Philippines senator calls for tribal peoples' law to be ratified

A Palawan climbing an aerial bridge made of rattan canes to reach a ginuqu tree canopy.
A Palawan climbing an aerial bridge made of rattan canes to reach a ginuqu tree canopy.
© Dario Novellino

A leading Filipino senator has called on her government to ratify the international law on tribal peoples, ILO Convention 169.

Loren Legarda told a senate committee that indigenous peoples’ rights in the Philippines are often ignored, despite constitutional recognition, national legislation and the United Nations Declaration on the Rights of Indigenous Peoples. She said, ‘The ratification of [ILO 169] will be beneficial to indigenous peoples because it will give teeth to the implementation of these rights.’

As a popular and influential senator, Ms Lagarda’s call adds weight to the demands of tribal peoples in the Philippines who have been urging the government to ratify.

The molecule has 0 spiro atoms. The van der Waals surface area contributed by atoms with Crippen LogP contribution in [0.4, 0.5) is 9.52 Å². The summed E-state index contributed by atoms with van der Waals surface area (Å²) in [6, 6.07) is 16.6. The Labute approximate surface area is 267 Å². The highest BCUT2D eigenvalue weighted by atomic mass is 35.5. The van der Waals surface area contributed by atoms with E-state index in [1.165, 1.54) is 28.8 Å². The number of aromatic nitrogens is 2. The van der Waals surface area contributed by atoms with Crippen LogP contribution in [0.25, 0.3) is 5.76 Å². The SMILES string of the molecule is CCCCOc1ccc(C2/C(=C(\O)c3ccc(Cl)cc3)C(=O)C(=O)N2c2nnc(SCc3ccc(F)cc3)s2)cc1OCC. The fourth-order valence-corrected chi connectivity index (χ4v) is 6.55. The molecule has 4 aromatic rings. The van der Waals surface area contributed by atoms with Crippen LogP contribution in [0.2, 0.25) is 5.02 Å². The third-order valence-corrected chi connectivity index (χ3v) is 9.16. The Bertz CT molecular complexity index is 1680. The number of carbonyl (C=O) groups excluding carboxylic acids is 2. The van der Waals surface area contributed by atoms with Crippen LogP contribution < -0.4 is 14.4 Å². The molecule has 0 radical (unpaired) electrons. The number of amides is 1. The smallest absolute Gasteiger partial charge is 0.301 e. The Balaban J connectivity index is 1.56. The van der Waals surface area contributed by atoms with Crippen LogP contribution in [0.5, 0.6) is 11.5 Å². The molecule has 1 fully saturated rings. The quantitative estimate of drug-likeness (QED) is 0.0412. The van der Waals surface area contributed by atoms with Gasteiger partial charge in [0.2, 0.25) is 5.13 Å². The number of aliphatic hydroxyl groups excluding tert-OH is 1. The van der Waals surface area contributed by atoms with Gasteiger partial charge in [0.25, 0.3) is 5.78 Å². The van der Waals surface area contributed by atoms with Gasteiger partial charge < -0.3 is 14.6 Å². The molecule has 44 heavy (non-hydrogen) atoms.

ILO 169 is the only international law on indigenous and tribal peoples, recognizing their land rights and rights to self-determination. Twenty-two countries have ratified the Convention so far, with Nicaragua and the Central African Republic both signing up earlier this year. If the Philippines ratifies the convention it will be the first country in South East Asia to do so.

Despite an Indigenous Peoples’ Rights Act, which came into law in the Philippines in 1997, the rights of tribal peoples in the country continue to be ignored. Governments that ratify ILO 169 are legally bound by it, giving tribal peoples a way to seek redress if their rights are violated.

The more countries that ratify ILO 169 the more force it has. Survival is calling on all countries to ratify the Convention.